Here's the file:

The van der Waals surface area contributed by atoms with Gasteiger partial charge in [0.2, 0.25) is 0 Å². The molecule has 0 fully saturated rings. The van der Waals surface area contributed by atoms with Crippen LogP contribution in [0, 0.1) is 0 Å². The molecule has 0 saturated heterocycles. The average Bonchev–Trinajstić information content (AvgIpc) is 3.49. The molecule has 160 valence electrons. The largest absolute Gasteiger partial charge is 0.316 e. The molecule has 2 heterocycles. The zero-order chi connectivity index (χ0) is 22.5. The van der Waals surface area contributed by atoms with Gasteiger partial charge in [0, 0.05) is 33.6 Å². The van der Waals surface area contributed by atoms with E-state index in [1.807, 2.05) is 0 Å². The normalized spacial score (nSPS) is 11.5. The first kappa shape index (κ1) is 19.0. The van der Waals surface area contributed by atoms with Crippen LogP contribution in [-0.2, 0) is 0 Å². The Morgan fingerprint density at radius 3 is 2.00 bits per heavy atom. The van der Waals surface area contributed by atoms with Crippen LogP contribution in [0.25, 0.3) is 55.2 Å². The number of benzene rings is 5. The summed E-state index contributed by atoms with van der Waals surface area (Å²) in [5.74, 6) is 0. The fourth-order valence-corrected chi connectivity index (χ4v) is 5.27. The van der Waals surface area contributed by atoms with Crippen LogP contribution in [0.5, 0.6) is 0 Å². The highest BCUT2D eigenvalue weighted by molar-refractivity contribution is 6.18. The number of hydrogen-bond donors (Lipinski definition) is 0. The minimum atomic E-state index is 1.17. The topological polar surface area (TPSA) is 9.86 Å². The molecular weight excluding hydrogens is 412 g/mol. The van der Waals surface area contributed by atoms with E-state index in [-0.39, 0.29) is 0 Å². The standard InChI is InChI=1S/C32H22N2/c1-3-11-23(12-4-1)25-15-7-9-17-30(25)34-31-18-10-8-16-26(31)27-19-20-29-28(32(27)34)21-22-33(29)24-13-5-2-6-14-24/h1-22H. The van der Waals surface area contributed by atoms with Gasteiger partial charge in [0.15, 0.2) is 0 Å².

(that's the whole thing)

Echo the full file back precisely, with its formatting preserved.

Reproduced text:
The van der Waals surface area contributed by atoms with Gasteiger partial charge in [0.2, 0.25) is 0 Å². The molecule has 0 fully saturated rings. The van der Waals surface area contributed by atoms with Crippen LogP contribution in [0, 0.1) is 0 Å². The molecule has 0 saturated heterocycles. The average Bonchev–Trinajstić information content (AvgIpc) is 3.49. The molecule has 160 valence electrons. The largest absolute Gasteiger partial charge is 0.316 e. The molecule has 2 heterocycles. The zero-order chi connectivity index (χ0) is 22.5. The van der Waals surface area contributed by atoms with Gasteiger partial charge in [0, 0.05) is 33.6 Å². The van der Waals surface area contributed by atoms with E-state index in [1.807, 2.05) is 0 Å². The normalized spacial score (nSPS) is 11.5. The first kappa shape index (κ1) is 19.0. The van der Waals surface area contributed by atoms with Crippen LogP contribution in [-0.2, 0) is 0 Å². The Morgan fingerprint density at radius 3 is 2.00 bits per heavy atom. The van der Waals surface area contributed by atoms with Crippen LogP contribution in [0.25, 0.3) is 55.2 Å². The number of benzene rings is 5. The summed E-state index contributed by atoms with van der Waals surface area (Å²) in [5.74, 6) is 0. The fourth-order valence-corrected chi connectivity index (χ4v) is 5.27. The van der Waals surface area contributed by atoms with Crippen LogP contribution in [0.5, 0.6) is 0 Å². The highest BCUT2D eigenvalue weighted by molar-refractivity contribution is 6.18. The number of hydrogen-bond donors (Lipinski definition) is 0. The minimum atomic E-state index is 1.17. The topological polar surface area (TPSA) is 9.86 Å². The molecular weight excluding hydrogens is 412 g/mol. The van der Waals surface area contributed by atoms with E-state index in [-0.39, 0.29) is 0 Å². The standard InChI is InChI=1S/C32H22N2/c1-3-11-23(12-4-1)25-15-7-9-17-30(25)34-31-18-10-8-16-26(31)27-19-20-29-28(32(27)34)21-22-33(29)24-13-5-2-6-14-24/h1-22H. The van der Waals surface area contributed by atoms with Gasteiger partial charge in [0.15, 0.2) is 0 Å².